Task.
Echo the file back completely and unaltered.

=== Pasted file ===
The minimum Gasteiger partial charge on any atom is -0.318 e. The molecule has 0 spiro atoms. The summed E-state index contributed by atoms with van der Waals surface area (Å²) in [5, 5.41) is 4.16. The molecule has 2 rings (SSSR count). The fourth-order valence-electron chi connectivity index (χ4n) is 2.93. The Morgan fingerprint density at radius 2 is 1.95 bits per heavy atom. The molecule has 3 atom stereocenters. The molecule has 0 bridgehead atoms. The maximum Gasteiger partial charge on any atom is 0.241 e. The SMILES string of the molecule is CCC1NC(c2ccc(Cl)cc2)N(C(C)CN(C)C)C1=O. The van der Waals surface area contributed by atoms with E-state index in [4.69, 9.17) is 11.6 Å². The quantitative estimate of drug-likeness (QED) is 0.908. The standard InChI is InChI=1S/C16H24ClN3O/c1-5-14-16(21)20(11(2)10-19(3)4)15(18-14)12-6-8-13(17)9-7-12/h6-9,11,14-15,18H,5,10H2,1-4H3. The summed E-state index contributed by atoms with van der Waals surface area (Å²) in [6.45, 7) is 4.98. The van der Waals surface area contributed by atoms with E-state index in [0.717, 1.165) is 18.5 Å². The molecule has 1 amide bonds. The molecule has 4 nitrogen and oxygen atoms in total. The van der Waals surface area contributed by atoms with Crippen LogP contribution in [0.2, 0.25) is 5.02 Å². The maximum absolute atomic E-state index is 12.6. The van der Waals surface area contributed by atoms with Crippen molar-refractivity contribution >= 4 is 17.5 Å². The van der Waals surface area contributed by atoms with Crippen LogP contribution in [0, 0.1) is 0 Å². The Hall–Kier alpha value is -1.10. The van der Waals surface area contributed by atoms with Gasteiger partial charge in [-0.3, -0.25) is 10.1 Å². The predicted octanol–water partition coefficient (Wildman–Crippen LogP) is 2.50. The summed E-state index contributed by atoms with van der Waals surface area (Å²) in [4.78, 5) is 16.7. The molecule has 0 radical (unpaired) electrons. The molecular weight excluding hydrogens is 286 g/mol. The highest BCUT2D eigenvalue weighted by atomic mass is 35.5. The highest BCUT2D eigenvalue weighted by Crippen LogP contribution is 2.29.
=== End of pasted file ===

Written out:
The minimum Gasteiger partial charge on any atom is -0.318 e. The molecule has 0 spiro atoms. The summed E-state index contributed by atoms with van der Waals surface area (Å²) in [5, 5.41) is 4.16. The molecule has 2 rings (SSSR count). The fourth-order valence-electron chi connectivity index (χ4n) is 2.93. The Morgan fingerprint density at radius 2 is 1.95 bits per heavy atom. The molecule has 3 atom stereocenters. The molecule has 0 bridgehead atoms. The maximum Gasteiger partial charge on any atom is 0.241 e. The SMILES string of the molecule is CCC1NC(c2ccc(Cl)cc2)N(C(C)CN(C)C)C1=O. The van der Waals surface area contributed by atoms with E-state index in [4.69, 9.17) is 11.6 Å². The quantitative estimate of drug-likeness (QED) is 0.908. The standard InChI is InChI=1S/C16H24ClN3O/c1-5-14-16(21)20(11(2)10-19(3)4)15(18-14)12-6-8-13(17)9-7-12/h6-9,11,14-15,18H,5,10H2,1-4H3. The summed E-state index contributed by atoms with van der Waals surface area (Å²) in [6.45, 7) is 4.98. The van der Waals surface area contributed by atoms with E-state index in [0.717, 1.165) is 18.5 Å². The molecule has 1 amide bonds. The molecule has 4 nitrogen and oxygen atoms in total. The van der Waals surface area contributed by atoms with Crippen LogP contribution in [0.2, 0.25) is 5.02 Å². The maximum absolute atomic E-state index is 12.6. The van der Waals surface area contributed by atoms with Crippen molar-refractivity contribution >= 4 is 17.5 Å². The van der Waals surface area contributed by atoms with Crippen LogP contribution in [0, 0.1) is 0 Å². The Hall–Kier alpha value is -1.10. The van der Waals surface area contributed by atoms with Gasteiger partial charge in [-0.3, -0.25) is 10.1 Å². The predicted octanol–water partition coefficient (Wildman–Crippen LogP) is 2.50. The summed E-state index contributed by atoms with van der Waals surface area (Å²) in [4.78, 5) is 16.7. The molecule has 0 radical (unpaired) electrons. The molecular weight excluding hydrogens is 286 g/mol. The highest BCUT2D eigenvalue weighted by atomic mass is 35.5. The highest BCUT2D eigenvalue weighted by Crippen LogP contribution is 2.29.